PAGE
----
Karapatan honored with international human rights award
MANILA - An international organization has recognized rights group Karapatan for its commitment to human rights in the Philippines.
US-based Human Rights First gave Karapatan the William D. Zabel Human Rights Award during Human Rights First Spring Social event on June 4.
The award is presented each year to human rights leaders and organizations that have distinguished themselves for their work advancing rights, justice and equality for those suffering persecution and violations of their rights.
"They're just a fantastic organization that's doing brilliant work in the most difficult circumstances," Brian Dooley, senior advisor of Human Rights First, told ANC's "Rundown". "Their members are routinely vilified, red-tagged and threatened and as we've seen, actually killed."
Karapatan is an alliance of human rights organizations, programs, committees and individual advocates that have been at the forefront of the struggle for human rights in the country since 1995.
Karapatan secretary-general Cristina Palabay said they were honored to receive solidarity from an international organization.
"This award means a lot to us because of precisely of the context that we lived in on how our human rights workers, especially on the ground, traverse through the landscape," she also told ANC.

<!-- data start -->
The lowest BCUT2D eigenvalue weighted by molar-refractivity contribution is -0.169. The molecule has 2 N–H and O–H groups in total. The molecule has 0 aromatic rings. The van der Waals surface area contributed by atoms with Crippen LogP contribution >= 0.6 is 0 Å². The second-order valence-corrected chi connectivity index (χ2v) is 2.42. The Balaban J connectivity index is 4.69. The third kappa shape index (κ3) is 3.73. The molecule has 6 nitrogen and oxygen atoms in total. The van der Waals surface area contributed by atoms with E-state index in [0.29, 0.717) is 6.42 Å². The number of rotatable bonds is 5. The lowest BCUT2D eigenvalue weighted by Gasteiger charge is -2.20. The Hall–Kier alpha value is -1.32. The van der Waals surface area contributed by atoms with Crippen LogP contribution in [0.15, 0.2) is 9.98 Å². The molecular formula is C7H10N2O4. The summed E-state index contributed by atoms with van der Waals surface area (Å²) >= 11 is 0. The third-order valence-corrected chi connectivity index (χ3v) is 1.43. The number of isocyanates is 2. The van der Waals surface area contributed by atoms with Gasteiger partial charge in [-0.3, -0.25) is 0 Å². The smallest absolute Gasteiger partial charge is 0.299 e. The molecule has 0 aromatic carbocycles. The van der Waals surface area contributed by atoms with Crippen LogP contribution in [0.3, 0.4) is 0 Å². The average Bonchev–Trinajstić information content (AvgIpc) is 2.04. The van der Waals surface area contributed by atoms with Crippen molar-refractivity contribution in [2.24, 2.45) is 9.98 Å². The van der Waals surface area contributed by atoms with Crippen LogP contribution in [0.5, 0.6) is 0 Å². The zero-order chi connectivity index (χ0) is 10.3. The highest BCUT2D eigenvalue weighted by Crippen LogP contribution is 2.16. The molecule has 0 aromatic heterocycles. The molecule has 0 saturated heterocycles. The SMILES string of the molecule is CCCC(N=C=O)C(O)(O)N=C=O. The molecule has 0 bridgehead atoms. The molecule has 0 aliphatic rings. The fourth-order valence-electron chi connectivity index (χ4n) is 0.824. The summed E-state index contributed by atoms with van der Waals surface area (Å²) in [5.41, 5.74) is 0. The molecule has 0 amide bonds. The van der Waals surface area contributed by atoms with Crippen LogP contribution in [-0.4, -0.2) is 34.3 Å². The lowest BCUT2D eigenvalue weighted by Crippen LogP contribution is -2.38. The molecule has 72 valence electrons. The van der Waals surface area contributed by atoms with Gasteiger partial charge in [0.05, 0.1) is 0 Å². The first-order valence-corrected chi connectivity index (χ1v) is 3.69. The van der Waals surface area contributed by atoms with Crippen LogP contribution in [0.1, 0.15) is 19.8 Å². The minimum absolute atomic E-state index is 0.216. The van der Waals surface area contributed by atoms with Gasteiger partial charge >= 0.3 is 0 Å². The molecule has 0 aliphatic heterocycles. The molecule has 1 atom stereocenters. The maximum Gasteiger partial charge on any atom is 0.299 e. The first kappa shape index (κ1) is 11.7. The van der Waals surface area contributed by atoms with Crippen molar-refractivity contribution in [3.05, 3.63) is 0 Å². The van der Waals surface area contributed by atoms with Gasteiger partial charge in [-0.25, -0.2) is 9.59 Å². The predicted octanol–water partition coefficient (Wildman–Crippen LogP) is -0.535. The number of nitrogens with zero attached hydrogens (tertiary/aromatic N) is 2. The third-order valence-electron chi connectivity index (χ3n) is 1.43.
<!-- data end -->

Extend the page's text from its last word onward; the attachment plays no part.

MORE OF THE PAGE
"The difficult landscape today where human rights defenders have targets on their backs because of the red-tagging, because of the judicial harassment that we've all experienced."
Since 2001, nearly 70 Karapatan members have been killed, 5 of whom died in the past 5 years.
Palabay said many Karapatan members were imprisoned or were facing judicial harassment and threats because of their work in defending human rights.
"We fear that the ongoing onslaught of these attacks against defenders and our communities would continue as long as we have this kind of governance, which adopts a 'kill, kill, kill' approach, not only against human rights defenders but practically anyone during these times," she said.
Human Rights First said Karapatan addressed extrajudicial killings, enforced disappearances, political prisoners and militarization all across the Philippines.
The group also documents human rights violations through fact-finding missions, files cases through courts, even quasi-judicial bodies like the Commission on Human Rights, the United Nations, and other international human rights bodies, it added.
Karapatan also monitors peace negotiations between the Philippine government and the National Democratic Front of the Philippines and the nation’s adherence to the Comprehensive Agreement on the Respect for Human Rights and International Humanitarian Law and other agreements, Human Rights First added.
Both groups are currently working on a pilot project testing “Digital Shield,” an application that tracks threats of violence and harassment made against the organization and its members online.